One morning when it was time for recess, a class of first graders raced out to the playground only to find the slides and other play structures sealed off with caution tape. Disappointed, the children returned to class and found the principal waiting for them. “Sorry, but it’s just too dangerous,” she said. “Nobody seems to know what the rules are to play safely.”
That was the launch of a citizenship project designed by teacher Sherry Griesinger from Novi Community Schools in Michigan. The grade-level content standards for the year included an introduction to citizenship, so she designed a project in which they would need to take civic action in their community. Through the project, students came to a consensus about codes of conduct to keep everyone safe and produced public-service videos to inform other classes about how to be good citizens on the playground.
Civics Under Pressure
Learning about citizenship can start on the playground, but preparing students to be active, engaged citizens requires sustained effort across grade levels. And if students are going to take an active role in their democracy, they need to understand how the levers of power work. As of last year, only a quarter of Americans could name the three branches of government.
Understanding the basics of government is just the start. Education professor Jonathan Zimmerman, co-author of The Case for Contention, says our most essential civics lesson is learning to “communicate with people who do not share the same opinion.” Listening to other perspectives, disagreeing respectfully, and knowing how to work toward consensus are necessary skills in a democratic society—despite what students are seeing in the media.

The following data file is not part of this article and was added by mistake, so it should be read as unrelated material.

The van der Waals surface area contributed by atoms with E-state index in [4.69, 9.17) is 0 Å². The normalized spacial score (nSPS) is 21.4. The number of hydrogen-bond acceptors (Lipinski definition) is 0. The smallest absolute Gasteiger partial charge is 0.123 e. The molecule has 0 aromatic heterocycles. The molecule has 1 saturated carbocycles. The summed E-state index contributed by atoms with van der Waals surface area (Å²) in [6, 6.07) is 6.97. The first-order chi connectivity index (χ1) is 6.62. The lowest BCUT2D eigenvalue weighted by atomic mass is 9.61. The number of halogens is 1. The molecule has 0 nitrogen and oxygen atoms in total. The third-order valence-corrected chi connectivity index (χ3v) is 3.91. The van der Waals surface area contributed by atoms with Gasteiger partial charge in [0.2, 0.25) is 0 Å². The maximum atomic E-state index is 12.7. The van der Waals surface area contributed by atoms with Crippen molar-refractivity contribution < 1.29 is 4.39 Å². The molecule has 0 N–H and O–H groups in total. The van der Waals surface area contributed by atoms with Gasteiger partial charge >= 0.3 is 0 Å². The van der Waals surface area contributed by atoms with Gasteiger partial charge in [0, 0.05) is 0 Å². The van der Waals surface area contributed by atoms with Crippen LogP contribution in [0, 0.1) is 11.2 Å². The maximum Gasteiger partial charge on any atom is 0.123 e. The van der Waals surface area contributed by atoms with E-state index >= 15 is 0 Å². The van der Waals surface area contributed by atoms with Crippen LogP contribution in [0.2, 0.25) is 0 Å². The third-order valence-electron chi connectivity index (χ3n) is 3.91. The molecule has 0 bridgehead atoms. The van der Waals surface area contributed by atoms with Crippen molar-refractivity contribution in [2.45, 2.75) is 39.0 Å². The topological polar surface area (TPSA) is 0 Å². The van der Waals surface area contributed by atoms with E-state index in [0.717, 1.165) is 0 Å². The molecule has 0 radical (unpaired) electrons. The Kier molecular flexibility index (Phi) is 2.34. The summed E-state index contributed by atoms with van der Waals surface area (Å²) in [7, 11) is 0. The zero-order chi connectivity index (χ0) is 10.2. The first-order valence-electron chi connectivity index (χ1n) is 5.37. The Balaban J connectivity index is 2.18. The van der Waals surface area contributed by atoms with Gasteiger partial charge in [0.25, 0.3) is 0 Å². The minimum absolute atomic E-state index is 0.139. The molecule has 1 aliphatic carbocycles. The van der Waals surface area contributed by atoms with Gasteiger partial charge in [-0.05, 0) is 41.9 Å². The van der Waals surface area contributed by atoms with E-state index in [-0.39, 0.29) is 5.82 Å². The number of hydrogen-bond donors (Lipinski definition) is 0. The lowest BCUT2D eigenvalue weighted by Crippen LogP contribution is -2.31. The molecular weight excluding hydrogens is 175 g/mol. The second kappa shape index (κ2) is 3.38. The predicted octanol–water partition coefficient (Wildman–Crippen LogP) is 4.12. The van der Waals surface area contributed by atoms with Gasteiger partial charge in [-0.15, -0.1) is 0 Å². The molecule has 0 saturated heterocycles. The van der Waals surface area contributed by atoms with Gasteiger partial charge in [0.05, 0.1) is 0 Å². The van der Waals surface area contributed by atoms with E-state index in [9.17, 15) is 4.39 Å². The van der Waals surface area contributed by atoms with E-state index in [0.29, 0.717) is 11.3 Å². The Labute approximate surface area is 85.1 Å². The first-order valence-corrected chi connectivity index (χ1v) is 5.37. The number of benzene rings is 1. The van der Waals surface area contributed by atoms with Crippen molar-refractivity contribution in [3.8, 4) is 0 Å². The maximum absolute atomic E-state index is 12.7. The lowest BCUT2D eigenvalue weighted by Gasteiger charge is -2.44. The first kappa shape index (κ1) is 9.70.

Too often, these skills are taught “too little and too late,” according to the Campaign for the Civic Mission of Schools, and too often as lectures rather than through investigating issues and advocating for solutions. Furthermore, low-income students and students of color are less likely than their peers to have access to high-quality civics experiences.
Here are resources and project ideas to foster more equitable, hands-on citizenship education from elementary years through high school.
Learning how to get along in a community is a key focus of the early elementary years, as we saw in the playground example. Citizenship projects for young learners are often hyper-local, focusing on students’ rights and responsibilities at school. For example, children who noticed an overflowing lost-and-found closet at their school created an awareness-raising campaign to encourage classmates to take better care of their stuff. In the process, they learned how to identify a local problem and make a compelling argument to influence behavior.
In another school, primary students who were upset about frequent shoving matches investigated the driving question “How can we create a more peaceful environment for learning?” After interviewing the school counselor and other experts about how conflict affects the brain, they gathered and analyzed data to identify common trouble spots (such as lunch lines) and developed site-specific strategies to defuse tensions.